"Kurdish Cinema is
unknown to the world",
Babak Amini

Inteview with Huseyin
Karabey, director of "My
Marlon and Brando"

Film feast

Half Moon Takes
Cynical Approach
Toward Turkey

Aristotle's seven golden
rules of story telling by
Jalal Jonroy

An interview with
Kurdish director
Hisham Zaman on

5th Kurdish Film
Festival in London

Self-distribution key to
getting 'David & Layla' in

Q & A with Bahman
Ghboadi for Passion of

Gutsy Jewish-Kurdish
romance goes after
more than laughs

Bahman Ghobadi
discusses his new film:
Half Moon

"I have problems with
the borders"

My big, fat, Jewish-
Kurdish wedding?

David & Layla: A love

Reading a screenplay

Bahman Ghobadi: The
poetics of politics

Hiner Saleem's
portrayal of Kurds

Why write?

Waiting for the rain, a
Kurdish  love story

Silence tells much more
than words

The first film about
Kurds: Zere 80 years old

Half Moon, a review in
Hollywod Reporter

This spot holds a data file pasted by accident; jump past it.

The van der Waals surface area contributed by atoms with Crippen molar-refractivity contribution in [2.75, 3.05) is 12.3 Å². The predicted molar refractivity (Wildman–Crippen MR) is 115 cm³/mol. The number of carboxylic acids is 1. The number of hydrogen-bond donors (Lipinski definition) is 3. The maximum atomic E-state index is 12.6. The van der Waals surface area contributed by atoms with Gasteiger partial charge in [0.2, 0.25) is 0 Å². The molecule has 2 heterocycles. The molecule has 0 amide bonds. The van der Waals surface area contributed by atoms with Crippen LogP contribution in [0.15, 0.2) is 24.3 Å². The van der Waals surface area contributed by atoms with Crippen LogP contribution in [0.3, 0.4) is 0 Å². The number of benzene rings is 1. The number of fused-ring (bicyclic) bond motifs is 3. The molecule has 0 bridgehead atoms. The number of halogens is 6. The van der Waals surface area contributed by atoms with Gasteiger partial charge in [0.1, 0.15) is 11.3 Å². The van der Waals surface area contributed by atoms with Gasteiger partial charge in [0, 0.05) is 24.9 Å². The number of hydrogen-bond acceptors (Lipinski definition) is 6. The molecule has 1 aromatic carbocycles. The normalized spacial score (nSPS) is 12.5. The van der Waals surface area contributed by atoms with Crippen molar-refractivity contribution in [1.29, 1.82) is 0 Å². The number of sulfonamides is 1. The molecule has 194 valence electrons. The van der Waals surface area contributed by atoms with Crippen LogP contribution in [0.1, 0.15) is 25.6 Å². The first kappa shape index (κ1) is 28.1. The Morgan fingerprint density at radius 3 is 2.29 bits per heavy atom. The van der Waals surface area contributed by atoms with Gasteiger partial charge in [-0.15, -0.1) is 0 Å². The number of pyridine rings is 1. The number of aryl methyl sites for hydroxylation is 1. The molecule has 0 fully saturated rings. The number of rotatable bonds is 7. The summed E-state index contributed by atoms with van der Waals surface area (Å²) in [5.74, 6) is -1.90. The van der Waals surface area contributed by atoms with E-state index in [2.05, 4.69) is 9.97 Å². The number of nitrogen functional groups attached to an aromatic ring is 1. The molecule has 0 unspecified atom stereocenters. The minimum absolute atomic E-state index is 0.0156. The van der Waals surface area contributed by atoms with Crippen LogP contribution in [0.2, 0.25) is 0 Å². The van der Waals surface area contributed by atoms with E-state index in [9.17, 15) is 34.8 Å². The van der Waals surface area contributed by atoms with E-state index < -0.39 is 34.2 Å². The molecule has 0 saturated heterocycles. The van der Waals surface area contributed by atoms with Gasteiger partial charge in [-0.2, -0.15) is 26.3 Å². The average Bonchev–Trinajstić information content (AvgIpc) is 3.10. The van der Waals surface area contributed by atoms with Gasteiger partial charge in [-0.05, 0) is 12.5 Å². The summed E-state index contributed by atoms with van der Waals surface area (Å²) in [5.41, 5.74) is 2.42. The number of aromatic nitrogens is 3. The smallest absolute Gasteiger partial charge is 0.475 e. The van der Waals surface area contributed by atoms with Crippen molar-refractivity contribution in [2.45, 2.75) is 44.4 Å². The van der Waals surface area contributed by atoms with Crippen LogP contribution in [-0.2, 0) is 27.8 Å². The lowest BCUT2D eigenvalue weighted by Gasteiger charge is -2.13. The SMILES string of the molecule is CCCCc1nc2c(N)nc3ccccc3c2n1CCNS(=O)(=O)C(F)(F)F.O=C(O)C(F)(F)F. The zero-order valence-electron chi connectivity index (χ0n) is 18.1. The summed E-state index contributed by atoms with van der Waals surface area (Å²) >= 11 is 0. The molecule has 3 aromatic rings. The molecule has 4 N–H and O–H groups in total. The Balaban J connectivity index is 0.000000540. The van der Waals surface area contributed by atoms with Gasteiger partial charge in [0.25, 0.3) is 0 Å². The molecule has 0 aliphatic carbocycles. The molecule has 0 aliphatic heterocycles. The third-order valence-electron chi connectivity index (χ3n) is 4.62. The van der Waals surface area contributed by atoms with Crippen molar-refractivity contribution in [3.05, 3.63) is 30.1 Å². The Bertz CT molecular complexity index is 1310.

“Turtles Can Fly” And The Image Of Perpetrators, Victims And Heroes (Saviors)

KurdishCinema - February 20 2009

by Saniye KARAKAS*


Turtles Can Fly is the third feature film of
Bahman Ghobadi, a Kurdish director from
Iran. The movie portrays exactly the
stereotypical image of Kurds and their
suffering and resilience, particularly the
plight of children on the border of Turkey
and Iraq.  It is the first film made after the
fall of Saddam.

The main character in the film is “Satellite”,
a 13 –year-old who sets up satellite dishes
for villagers, thus gaining his nickname.
Hengeow, an armless teenager who unscrews land mines with his teeth, Agrin, his sister
who was raped by Saddam’s soldiers, and her blind child Riga, the child of that rape, are
from Halabja, where Saddam carried out an attack with chemical weapons. Pesheow, the
best friend of Satellite, who has one non-functional leg, is another victim of exploding